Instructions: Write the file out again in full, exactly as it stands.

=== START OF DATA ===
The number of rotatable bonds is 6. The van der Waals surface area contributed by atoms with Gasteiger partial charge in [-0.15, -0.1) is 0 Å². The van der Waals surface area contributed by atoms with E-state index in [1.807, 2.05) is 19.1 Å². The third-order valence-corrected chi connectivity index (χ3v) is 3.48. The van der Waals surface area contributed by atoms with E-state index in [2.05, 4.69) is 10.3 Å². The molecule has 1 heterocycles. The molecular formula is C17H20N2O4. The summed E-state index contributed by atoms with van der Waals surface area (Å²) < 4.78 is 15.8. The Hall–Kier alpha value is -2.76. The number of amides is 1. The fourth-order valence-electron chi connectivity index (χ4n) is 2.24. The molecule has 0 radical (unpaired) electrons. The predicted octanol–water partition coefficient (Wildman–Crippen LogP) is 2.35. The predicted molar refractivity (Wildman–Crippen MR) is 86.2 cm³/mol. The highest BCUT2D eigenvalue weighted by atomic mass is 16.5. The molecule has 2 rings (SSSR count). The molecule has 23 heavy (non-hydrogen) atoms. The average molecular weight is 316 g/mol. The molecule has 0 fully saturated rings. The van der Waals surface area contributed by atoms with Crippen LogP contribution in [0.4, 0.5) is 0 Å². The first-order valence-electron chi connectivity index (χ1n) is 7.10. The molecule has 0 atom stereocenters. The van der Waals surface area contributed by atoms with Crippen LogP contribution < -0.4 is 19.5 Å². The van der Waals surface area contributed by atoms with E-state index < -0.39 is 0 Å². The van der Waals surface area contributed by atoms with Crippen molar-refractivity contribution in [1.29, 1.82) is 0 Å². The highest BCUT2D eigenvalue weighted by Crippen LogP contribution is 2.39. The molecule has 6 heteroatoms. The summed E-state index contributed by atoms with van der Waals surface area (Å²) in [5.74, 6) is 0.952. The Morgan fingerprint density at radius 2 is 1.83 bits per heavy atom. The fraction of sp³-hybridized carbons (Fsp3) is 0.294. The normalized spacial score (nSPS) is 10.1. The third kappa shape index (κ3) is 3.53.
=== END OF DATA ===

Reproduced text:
The number of rotatable bonds is 6. The van der Waals surface area contributed by atoms with Gasteiger partial charge in [-0.15, -0.1) is 0 Å². The van der Waals surface area contributed by atoms with E-state index in [1.807, 2.05) is 19.1 Å². The third-order valence-corrected chi connectivity index (χ3v) is 3.48. The van der Waals surface area contributed by atoms with E-state index in [2.05, 4.69) is 10.3 Å². The molecule has 1 heterocycles. The molecular formula is C17H20N2O4. The summed E-state index contributed by atoms with van der Waals surface area (Å²) < 4.78 is 15.8. The Hall–Kier alpha value is -2.76. The number of amides is 1. The fourth-order valence-electron chi connectivity index (χ4n) is 2.24. The molecule has 0 radical (unpaired) electrons. The predicted octanol–water partition coefficient (Wildman–Crippen LogP) is 2.35. The predicted molar refractivity (Wildman–Crippen MR) is 86.2 cm³/mol. The highest BCUT2D eigenvalue weighted by atomic mass is 16.5. The molecule has 2 rings (SSSR count). The molecule has 23 heavy (non-hydrogen) atoms. The average molecular weight is 316 g/mol. The molecule has 0 fully saturated rings. The van der Waals surface area contributed by atoms with Crippen LogP contribution in [0.4, 0.5) is 0 Å². The first-order valence-electron chi connectivity index (χ1n) is 7.10. The molecule has 0 atom stereocenters. The van der Waals surface area contributed by atoms with Crippen LogP contribution < -0.4 is 19.5 Å². The van der Waals surface area contributed by atoms with E-state index < -0.39 is 0 Å². The van der Waals surface area contributed by atoms with Crippen molar-refractivity contribution in [1.29, 1.82) is 0 Å². The highest BCUT2D eigenvalue weighted by Crippen LogP contribution is 2.39. The molecule has 6 heteroatoms. The summed E-state index contributed by atoms with van der Waals surface area (Å²) in [5.74, 6) is 0.952. The Morgan fingerprint density at radius 2 is 1.83 bits per heavy atom. The fraction of sp³-hybridized carbons (Fsp3) is 0.294. The normalized spacial score (nSPS) is 10.1. The third kappa shape index (κ3) is 3.53.